aka The Slow Cook
Should chocolate and other flavored milks be banned from the nation's schools?
That was a hot topic this week. The New York Times weighed in with a look at the issue, describing how the dairy industry, with help from the School Nutrition Association, is waging a campaign to keep chocolate milk on school menus, while school food crusaders such as Ann Cooper are taking it off.
The piece looks very much like the one we posted here after after the School Nutrition Association announced it would hold a free "webinar" explaining why it's important for schools to continue serving flavored milk. We revealed that dairy interests are big contributors to the SNA and sit on its industry board of advisers.
The Los Angeles Times, meanwhile, ran an interesting "pro/con" discussion on the flavored milk issue. Taking the pro-chocolate position was Rachel K. Johnson, a dietitian and assistant provost at the University of Vermont, who has figured prominently in the dairy group's campaign. The Times casually revealed that Johnson, former dean of the college of agriculture at the University of Vermont, has been funded by National Dairy Council in her research.
On the "con" side of flavored milk was Marlene Schwartz, deputy director of the Rudd Center for Food Policy and Obesity Research at Yale University, who argues that kids consume too much added sugar and that flavored milk should be a "treat" served by parents at home, if they choose. Schwartz said she found data from an industry sponsored study showing a severe drop in milk consumption when flavored milk was removed "unconvincing."
But the dairy industry is moving ahead full speed with its campaign with financing from MilkPEP, a government-sponsored group whose sole purpose is to advertise on behalf of milk consumption. They recently posted a five-minute YouTube video--titled "Chocolate Milk is Tasty Nutrition"--featuring a school food services director in Colorado who also has featured prominently in the industry "study" and its promotional materials.
The dairy group has a website, Milk Delivers.org, tied to the study and illustrated with a gallon-size jug of chocolate milk and chocolate colored graphics. In addition, the industry sponsors a second site dedicated to the cause, Raise Your Hand for Chocolate Milk. Not surprisingly, according to the New York Times, 71 percent of milk sales are now attributed to flavored milk with added sugar, and the majority of those sales take place in schools.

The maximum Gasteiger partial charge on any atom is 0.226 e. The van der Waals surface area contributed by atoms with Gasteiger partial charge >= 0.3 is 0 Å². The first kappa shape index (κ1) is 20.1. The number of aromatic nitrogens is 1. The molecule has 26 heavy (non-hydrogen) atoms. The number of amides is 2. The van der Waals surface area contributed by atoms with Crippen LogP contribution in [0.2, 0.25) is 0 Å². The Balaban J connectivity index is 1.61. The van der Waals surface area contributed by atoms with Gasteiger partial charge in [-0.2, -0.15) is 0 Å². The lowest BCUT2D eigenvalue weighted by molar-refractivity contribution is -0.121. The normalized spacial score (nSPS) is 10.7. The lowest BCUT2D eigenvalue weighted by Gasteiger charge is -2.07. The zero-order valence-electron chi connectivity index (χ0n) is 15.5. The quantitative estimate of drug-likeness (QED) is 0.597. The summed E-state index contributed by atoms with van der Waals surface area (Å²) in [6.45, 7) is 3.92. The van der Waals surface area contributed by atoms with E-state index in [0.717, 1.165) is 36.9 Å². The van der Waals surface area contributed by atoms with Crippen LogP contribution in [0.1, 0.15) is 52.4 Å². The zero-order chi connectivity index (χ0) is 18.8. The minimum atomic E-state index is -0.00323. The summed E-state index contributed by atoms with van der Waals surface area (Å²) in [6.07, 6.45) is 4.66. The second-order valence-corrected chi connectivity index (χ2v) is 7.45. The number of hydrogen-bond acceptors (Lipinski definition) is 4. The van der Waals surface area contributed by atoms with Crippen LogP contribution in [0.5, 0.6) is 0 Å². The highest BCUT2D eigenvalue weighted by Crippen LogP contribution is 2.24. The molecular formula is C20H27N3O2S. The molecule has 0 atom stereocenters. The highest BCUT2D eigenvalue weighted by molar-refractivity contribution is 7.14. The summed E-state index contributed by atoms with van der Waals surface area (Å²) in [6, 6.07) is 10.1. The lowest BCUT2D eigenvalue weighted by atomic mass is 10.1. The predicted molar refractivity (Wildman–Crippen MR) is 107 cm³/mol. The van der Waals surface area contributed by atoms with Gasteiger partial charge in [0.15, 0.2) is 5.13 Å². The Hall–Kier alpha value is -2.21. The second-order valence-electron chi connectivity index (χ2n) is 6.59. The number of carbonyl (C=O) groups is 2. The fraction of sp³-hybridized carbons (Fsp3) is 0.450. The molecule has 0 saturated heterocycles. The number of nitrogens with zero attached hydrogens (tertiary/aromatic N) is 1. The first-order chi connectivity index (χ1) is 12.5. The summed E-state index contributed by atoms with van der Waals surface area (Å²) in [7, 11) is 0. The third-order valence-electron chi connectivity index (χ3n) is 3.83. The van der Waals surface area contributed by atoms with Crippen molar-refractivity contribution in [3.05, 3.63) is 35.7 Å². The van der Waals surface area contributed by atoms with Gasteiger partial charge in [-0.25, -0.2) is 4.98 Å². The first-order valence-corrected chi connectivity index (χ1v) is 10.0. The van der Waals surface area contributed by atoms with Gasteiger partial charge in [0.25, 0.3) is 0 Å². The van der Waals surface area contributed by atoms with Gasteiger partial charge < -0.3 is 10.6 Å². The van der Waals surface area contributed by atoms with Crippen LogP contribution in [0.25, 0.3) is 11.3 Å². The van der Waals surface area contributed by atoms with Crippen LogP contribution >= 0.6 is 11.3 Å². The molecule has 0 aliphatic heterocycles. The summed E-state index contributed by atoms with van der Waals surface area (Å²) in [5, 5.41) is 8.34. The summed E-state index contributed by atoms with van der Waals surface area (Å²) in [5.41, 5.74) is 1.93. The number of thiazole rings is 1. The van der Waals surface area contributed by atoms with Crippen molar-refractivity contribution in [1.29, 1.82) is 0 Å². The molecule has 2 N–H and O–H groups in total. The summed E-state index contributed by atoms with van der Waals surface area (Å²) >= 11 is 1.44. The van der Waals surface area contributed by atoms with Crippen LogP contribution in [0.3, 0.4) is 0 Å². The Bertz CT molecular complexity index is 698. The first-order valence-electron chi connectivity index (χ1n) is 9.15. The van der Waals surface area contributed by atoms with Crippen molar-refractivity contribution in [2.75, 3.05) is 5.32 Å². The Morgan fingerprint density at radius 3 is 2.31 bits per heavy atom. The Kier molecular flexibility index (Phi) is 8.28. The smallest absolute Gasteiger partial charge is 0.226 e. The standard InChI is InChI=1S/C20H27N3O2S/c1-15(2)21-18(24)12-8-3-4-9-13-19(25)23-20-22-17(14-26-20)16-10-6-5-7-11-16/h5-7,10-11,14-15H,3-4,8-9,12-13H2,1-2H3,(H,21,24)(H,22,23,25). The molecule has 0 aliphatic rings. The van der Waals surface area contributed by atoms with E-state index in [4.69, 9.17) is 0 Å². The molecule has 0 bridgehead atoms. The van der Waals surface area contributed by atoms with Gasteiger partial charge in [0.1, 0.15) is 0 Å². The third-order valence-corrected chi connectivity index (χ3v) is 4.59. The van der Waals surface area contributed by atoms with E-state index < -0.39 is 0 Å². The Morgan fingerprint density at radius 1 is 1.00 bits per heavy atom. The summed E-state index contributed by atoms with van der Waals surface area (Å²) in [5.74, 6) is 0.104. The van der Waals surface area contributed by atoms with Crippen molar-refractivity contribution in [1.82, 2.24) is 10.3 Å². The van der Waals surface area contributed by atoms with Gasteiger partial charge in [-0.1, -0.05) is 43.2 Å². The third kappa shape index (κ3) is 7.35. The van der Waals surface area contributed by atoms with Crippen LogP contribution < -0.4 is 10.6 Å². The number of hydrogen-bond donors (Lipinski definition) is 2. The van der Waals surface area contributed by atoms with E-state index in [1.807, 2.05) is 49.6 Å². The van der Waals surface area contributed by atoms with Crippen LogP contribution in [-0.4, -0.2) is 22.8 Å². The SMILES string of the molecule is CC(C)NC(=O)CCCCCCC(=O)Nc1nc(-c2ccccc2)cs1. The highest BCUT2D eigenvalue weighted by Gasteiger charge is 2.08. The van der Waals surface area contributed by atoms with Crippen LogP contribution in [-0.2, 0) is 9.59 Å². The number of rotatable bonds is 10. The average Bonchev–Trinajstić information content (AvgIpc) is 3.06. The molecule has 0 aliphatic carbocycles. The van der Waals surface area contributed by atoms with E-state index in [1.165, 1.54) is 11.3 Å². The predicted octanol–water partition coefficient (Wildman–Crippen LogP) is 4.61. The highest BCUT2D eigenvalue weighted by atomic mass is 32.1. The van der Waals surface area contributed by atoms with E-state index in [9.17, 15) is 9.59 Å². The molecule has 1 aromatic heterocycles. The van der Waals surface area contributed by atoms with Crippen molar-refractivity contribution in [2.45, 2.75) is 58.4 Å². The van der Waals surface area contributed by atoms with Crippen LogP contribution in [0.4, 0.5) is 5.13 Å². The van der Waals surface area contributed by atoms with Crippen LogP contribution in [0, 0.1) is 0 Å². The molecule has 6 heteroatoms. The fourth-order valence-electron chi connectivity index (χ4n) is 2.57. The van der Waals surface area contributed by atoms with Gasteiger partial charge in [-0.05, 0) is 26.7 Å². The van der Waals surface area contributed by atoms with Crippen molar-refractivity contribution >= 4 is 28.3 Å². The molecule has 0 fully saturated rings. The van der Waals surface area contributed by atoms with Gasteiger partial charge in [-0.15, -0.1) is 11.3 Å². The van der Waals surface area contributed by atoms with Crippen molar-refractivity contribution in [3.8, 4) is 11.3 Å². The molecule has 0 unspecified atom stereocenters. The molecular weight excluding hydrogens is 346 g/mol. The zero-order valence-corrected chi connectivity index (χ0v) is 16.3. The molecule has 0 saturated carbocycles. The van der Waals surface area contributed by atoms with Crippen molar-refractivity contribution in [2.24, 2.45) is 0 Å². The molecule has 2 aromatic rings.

Dairy interests have gone so far as to offer prizes to schools that drink the most chocolate milk. One high school in Iowa won $10,000 after four seniors there helped boost chocolate milk consumption to an average three containers of flavored milk per student per day, the sugar equivalent of drinking of 12-ounce can of Classic Coke.
The Midwest Dairy Council in June announced that it had selected 17 schools to receive grants of up to $3,000 because of the efforts of athletic teams to encourage chocolate milk as a "refuel beverage." The dairy industry also awards $7,500 college scholarships to "scholar athletes" who help promote milk, using endorsements from top athletes and this website to help sell the cause.
Jamie Oliver. who won an Emmy for his "Food Revolution" reality television series, was fuming over a decision by a newly elected conservative government to lift strict nutrition standards in school meals and make meal improvements voluntary.
Elsewhere, the news is full of stories about schools making improvements to their food service--or at least trying.
* In New Orleans, new salad bars are on the way.
*Outside Hartford, Conn., schools are removing sweets and introducing healthier snacks.
*Florida is considering removing flavored milk from its schools.
*One man outside the nation's capitol is making a booming business out of delivering healthy meals to private schools.
*Houston schools reportedly are adding more freshly cooked vegetables, including brussels sprouts, acorn squash, bok choy and edamame, and serving chicken nuggets less often.
*Denver is waking up to the benefits of breakfast, with Colorado offering cash prizes for schools that increase breakfast participation.
*Schools in Abilene announced they would no longer offer cakes, cookies and brownies with lunch.
*USA Today reports that professional chefs increasingly are getting involved in the effort to improve school food.
*Food service workers in Santa Barbara County, Calif., have been attending "culinary boot camps" to learn how to cook food from scratch.
*High school students increasingly are opting for culinary careers, and some people now think home economics should be mandatory.
Finally, Oprah has a slide show of school meals around the world. But if you are looking for a long list of reasons not to eat the food at school, here it is.
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